A lot of water cooler chat centered on Keeneland’s announcement to abandon polytrack for a dirt course, making the spring meet that opens on April 4th (we previewed its opening day feature above) the last on the surface.  I’ve heard every kind of awful word for polytrack, and some I can’t replicate here (this is a family-friendly website). However, I decided to take a different approach on twitter last night.  I did get some nibbles to the original idea “Retweet (RT) if you like polytrack”, and this one.  It should be noted that when news broke of the story, social media crackled with a general “woo-hoo” reaction to the days being numbered on polytrack.

First off, polytrack is not dead.  Turfway Park in suburban Cincinnati will keep the surface, as it helps against the nasty cold winters they have in northern Kentucky and also there is still polytrack at my summertime home oval of Arlington Park.

I don’t expect Arlington to remove polytrack in the future, not as long as Illinois’s ADW situation goes in and out of flux, not with the track preferring to get lights for nighttime racing first, not with it lacking the large money it takes to pull off such a project.  There are supporters of polytrack, citing how it evens out the competition and creates unique betting angles.  And there are the haters like the ones above.  I respect both points of view.

However, polytrack is not going to change the fact that Arlington’s main track runners have been average before polytrack (ever since Polar Expedition, it’s been Giant Oak and not much more; turf runners like Buck’s Boy, Mystery Giver, and Fort Prado have been the name of the game) and have maintained that level since.  Handicapping polytrack in advance is a nightmare because it’s very susceptible to moisture, but Hawthorne in March and November is no easier with its transitional stables and changeable weather.

I’m not celebrating the end of polytrack at Keeneland.  I’m not going to say good riddance to it either.  Instead, I’m going to shake my head and wonder why we all threw smoke bombs in crowded rooms when Keeneland’s ambience and “racing as it was meant to be” packs the doors and still remains one of the few places with a day-in, day-out on-track experience worth attending and luring from near and far.  (Hey, I’d like to go there.) The fact that people harp on the main track surface shows how much of a nasty wedge issue it has become.  I wish that went away, not the polytrack.

Whether you’re heading to the track or the not, you can take “Picks and Ponderings” with you anytime, anywhere. You can get Twitter updates @heylaserbeam for on-the-scene reports on major racedays at Hawthorne Race Course. And you can get “Picks and Ponderings” in your e-mail by typing your email address in the box and clicking “Create Subscription.” It’s a FREE service, and you’ll never get any unwanted spam.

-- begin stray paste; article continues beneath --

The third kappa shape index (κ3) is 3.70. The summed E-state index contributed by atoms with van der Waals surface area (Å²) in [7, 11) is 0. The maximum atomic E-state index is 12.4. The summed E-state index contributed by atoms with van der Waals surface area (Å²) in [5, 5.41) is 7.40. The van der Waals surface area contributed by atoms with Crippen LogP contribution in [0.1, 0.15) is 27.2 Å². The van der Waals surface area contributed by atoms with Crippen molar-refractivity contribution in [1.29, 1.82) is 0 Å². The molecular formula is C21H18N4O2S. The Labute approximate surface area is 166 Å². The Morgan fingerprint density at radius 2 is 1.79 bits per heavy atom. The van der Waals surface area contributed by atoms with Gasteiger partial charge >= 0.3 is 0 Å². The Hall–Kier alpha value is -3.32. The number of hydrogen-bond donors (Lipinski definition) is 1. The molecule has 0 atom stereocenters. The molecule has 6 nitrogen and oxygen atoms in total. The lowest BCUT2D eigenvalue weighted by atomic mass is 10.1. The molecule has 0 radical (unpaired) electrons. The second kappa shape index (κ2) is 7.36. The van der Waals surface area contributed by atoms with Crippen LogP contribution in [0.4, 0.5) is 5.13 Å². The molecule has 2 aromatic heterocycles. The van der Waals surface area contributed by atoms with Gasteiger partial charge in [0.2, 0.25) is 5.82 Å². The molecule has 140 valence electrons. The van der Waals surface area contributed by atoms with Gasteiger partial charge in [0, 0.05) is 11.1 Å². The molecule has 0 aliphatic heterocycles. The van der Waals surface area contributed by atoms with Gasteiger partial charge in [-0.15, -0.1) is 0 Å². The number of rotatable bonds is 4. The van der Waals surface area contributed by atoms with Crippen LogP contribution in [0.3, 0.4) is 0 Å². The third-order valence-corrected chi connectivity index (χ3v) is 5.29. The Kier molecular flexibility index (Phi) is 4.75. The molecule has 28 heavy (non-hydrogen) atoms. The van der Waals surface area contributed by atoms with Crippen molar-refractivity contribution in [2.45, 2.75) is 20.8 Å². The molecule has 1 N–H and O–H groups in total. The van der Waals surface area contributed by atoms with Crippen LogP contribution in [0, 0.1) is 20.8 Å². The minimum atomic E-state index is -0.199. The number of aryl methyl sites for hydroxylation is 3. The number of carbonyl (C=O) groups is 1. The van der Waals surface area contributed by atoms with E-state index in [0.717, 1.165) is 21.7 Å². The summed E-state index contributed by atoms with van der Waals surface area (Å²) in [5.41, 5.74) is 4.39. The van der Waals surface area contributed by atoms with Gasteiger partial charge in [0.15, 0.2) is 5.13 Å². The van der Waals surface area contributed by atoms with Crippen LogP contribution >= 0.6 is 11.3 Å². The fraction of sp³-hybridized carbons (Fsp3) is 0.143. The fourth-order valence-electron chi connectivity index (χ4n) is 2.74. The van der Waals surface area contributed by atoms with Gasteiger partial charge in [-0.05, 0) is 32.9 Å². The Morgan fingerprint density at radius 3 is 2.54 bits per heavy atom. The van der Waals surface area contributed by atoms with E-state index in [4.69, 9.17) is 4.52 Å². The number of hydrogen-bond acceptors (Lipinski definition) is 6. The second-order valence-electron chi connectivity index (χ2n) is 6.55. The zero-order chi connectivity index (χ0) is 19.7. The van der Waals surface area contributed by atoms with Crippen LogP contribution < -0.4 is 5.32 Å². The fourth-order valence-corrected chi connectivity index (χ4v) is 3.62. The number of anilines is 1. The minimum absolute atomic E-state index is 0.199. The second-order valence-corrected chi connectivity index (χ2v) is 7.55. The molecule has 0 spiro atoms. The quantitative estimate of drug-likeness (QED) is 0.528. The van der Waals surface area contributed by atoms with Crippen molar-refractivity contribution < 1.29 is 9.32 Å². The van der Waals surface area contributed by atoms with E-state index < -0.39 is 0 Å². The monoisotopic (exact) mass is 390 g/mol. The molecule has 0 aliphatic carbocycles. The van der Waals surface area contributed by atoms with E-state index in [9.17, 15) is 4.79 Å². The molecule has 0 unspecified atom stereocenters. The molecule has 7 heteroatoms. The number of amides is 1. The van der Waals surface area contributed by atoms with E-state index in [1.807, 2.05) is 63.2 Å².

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  • i couldn't agree with you more that all of the bickering about whether poly is the One True Way or a Scourge To Racing is my least favourite thing about the Keeneland announcement. i don't hate it, i don't love it...polytrack exists, and i'm trying to learn to handicap it accordingly since it will be a fact of life at one of the local tracks for a very long time to come.

    as for the arguments being made, i'm more interested in the horse safety argument than any of the others, but think it's open enough to further research and analysis comparing polytrack to similarly recently rebuilt/maintained dirt that all of the serious demonization of dirt seems hyperbolic.

  • In reply to rogueclown:


    I too would like to see rigorous research on safety. However, as long as the pro-synthetic and anti-synthetic camps continue to butt heads, trying to be impartial will be more difficult and you'll be reduced to white noise. =(

  • Reading your comments on the Poly,especially the devisive nature of the debate, reminds me of how baseball is divided into the "pro" DH camp and the "anti" DH camp. Like the DH, Poly was an unnecessary introduction into a sport that didn't need it. It is not needed anywhere, not Turfway or Woodbine even. They both had dirt surfaces long before Poly came along. Finally, the fact that the benefits of Poly are still cloudy after all these years are very telling. Poly was the shiny new gadget that would cure all that ails track surface management but turns out it takes as much work or more, at great expense, wears out and failed catastrophically in the case of Santa Anita -for a questionable gain. It's true I am old school and hated the Poly from day one but I have learned to live with(and handicap)it. What I haven't learned to live with is that some of our best races are run on Poly when historically,year after year after year -for over a hundred years,we were a dirt racing nation. Mom,apple pie and dirt track horseracing.

  • In reply to Bellringerwins:


    One reason I will NEVER refer to a surface as "all weather" is exactly because of the epic fail drainage issues the track had. I see the view point of synthetics as unnecessary when you have years of races on dirt and then whitewash the history book.

    There's nothing wrong with being old school. =)

    I tend to be more ambivalent to the surface itself but I do (as said originally) wish both camps would stop slinging arrows at each other.